Rob Cohen, president of Appriss Health, wrote an article for Forbes.com, “Leveraging Technology To Support Post-Pandemic Behavioral Health Costs And Challenges”
The Covid-19 pandemic eventually will end, but its negative impact on Americans will linger. More than a year of economic shutdowns, restrictions and layoffs have wrought devastation to financial, social, physical and emotional health across the country as millions of people faced losing their jobs, savings, homes and even their lives.
Add to that economic stress many months of isolation and disruption of routines as schools and offices remained closed, and the results — sharp spikes in substance use and demand for mental health services — were entirely predictable. More than half (52%) of community behavioral health organizations surveyed by the National Council for Behavioral Health (NCBH)increased demand for services through August 2020, while 50% of organizations offering substance use disorder (SUD) services saw demand increase last summer.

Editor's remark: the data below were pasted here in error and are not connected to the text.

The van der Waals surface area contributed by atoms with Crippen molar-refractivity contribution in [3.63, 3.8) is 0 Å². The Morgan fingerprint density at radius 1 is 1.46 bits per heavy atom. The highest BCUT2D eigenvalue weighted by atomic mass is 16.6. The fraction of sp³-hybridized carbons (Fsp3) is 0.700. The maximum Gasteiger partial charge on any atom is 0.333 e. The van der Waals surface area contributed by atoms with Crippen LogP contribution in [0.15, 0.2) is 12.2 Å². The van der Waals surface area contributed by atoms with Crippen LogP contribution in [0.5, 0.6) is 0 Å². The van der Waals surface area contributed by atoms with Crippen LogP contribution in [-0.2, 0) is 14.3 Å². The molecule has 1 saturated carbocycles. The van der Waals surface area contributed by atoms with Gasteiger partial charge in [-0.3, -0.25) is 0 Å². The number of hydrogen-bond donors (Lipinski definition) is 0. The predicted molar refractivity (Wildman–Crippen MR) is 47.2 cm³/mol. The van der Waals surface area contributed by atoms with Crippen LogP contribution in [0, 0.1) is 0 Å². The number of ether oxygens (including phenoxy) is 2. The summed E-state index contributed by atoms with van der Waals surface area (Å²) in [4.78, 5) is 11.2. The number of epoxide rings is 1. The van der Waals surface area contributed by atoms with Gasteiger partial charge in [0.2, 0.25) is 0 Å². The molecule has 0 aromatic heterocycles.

This inability of community-based mental health and SUD services to meet demand has forced many Americans to seek care in medical emergency departments (EDs). The problem is that most EDs are not designed to provide suitable services for patients with behavioral health issues.
What ends up happening is these individuals in need of mental health care wait in EDs for hours and even days after an evaluation has been completed and a decision made to admit or transfer them to another facility. This process, referred to as “boarding,” is endemic in the U.S. health care system. A 2019by the American Psychiatric Association (APA) cites data showing that 79% of ED directors reported their facilities board psychiatric patients, with 55% reporting boarders at least multiple days per week and even daily.